There is no dramatic finding in the release. After you read it, you’ll probably wonder, too, why climate change skeptics don’t want you to read this press release:
The 15th meeting of the IUCN Polar Bear Specialist Group (PBSG), hosted by the Greenland Institute of Natural Resources, was held at the Greenland Representation in Copenhagen Denmark , June 29-July 3, 2009. The Polar Bear Specialist Group is composed of researchers and managers representing each of the five circumpolar nations that signed the International Agreement for the Conservation of Polar Bears of 1973. Since the late 1960s, the members of PBSG have met every 3 to 5 years under the umbrella of the Species Survival Commission of the IUCN (the International Union for the Conservation of Nature and Natural Resources) to review and exchange information, and make recommendations for research and management of polar bears throughout the Arctic.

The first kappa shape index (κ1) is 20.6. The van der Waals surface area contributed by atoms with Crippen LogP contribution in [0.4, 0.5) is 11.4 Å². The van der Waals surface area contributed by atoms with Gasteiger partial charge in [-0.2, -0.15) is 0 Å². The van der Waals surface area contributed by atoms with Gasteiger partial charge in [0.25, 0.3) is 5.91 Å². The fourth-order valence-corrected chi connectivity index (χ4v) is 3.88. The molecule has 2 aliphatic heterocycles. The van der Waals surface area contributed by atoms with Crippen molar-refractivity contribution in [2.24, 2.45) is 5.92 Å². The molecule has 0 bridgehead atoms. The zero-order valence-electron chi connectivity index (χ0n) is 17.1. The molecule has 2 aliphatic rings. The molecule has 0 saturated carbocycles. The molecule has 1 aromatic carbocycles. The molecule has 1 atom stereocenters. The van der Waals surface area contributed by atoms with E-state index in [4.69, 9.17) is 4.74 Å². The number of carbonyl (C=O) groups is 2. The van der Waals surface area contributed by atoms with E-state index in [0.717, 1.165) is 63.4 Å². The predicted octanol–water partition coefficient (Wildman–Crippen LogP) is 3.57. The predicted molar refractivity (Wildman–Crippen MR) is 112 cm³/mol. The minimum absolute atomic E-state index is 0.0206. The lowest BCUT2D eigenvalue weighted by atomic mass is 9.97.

The PBSG renewed the conclusion from previous meetings that the greatest challenge to conservation of polar bears is ecological change in the Arctic resulting from climatic warming. Declines in the extent of the sea ice have accelerated since the last meeting of the group in 2005, with unprecedented sea ice retreats in 2007 and 2008. The PBSG confirmed its earlier conclusion that unabated global warming will ultimately threaten polar bears everywhere.